• Angry people need time to calm down before they can think clearly again. The body takes about 20 minutes to return to normal after a full fight or flight response
      • The big three to break the anger cycle: empathic statements, venting, and presumptive statements to lead towards a solution
      • The better you are at spotting changes in verbal and nonverbal cues, the greater your potential ability at empathizing
        • Empathic statements should target the underlying problem. Exposing the real cause of the anger will venting, which can be controlled by constructing effective empathic statements
      • Venting is critical because it reduces frustration and anger, allowing them to think more clearly. Venting is not a singular event but rather a series of events
      • Presumptive statements direct angry people to take a course of action that leads towards conflict resolution
        • Giving the angry person to options gives the illusion that they are in control
    • Good relationships, short or long term, take effort to bloom. You must nurture relationships with care, patients, and loving understanding if you want them to flower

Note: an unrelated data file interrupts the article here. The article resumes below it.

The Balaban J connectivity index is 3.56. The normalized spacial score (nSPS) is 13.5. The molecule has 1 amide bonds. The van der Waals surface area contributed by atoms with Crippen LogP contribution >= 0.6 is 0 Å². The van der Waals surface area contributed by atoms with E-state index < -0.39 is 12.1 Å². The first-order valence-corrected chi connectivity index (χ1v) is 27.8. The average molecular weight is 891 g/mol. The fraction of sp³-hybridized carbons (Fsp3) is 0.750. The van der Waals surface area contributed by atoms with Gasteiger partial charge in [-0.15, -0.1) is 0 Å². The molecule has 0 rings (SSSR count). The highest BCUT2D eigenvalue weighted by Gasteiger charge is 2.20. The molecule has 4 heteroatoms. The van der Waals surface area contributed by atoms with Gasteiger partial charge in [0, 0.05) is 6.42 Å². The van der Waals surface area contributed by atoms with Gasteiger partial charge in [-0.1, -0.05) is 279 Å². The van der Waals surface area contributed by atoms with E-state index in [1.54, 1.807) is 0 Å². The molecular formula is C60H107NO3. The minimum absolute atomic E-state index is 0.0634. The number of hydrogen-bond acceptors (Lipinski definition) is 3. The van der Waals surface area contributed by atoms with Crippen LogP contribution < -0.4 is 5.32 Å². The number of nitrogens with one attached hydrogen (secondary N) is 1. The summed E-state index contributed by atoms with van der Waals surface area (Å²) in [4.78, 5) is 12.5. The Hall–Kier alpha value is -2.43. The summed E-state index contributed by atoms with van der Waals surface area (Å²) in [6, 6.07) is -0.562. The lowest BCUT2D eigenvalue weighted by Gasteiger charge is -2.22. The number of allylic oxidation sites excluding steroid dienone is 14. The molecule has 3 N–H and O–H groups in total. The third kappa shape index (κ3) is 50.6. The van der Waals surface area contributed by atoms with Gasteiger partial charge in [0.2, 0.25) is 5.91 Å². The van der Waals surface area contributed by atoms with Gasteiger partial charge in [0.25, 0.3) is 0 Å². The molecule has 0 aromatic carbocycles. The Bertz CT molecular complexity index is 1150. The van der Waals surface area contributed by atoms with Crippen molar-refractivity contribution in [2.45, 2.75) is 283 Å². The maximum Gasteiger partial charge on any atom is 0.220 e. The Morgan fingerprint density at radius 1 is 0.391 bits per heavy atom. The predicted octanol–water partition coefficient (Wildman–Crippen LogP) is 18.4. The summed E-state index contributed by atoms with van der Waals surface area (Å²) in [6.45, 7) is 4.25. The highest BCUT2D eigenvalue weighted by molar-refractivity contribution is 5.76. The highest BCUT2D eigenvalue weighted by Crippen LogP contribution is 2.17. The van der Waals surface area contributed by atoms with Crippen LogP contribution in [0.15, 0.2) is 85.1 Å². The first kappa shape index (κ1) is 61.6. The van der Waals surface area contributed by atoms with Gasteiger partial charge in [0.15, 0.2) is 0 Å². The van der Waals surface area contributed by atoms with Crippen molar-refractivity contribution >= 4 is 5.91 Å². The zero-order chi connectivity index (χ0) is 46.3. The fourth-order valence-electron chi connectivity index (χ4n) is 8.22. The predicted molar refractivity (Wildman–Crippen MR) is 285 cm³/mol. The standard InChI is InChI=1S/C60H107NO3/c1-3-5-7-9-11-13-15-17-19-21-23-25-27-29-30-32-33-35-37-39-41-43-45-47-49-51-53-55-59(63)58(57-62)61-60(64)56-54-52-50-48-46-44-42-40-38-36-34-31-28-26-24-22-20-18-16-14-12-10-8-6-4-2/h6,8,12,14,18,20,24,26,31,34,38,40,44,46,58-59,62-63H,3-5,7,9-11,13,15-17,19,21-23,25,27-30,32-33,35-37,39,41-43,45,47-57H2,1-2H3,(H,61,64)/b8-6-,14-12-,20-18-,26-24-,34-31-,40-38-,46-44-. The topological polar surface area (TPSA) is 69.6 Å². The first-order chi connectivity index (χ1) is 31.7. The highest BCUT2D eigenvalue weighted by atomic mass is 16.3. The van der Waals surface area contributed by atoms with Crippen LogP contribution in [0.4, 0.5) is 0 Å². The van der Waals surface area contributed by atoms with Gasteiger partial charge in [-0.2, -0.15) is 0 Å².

• One piece of advice: When relationships are still new, vibrant, and full of love, write letters to each other and go into great detail about what you like and admire about the other person. Instead of sharing, place them in separate sealed envelopes and store away in a safe place. If the relationship go sour, you can give each other the The letters and read them. This emotional reminder may be enough to recharge The feelings of them.
  • Chapter 8: The perils and promise of relationships in a digital world
    • As long as you know how to tell the friends from the frauds, the online landscape offer some distinct advantages
      • The Internet is introvert friendly
      • Be careful as your digital activity will be immortal
      • In the digital world, it is hard to remain anonymous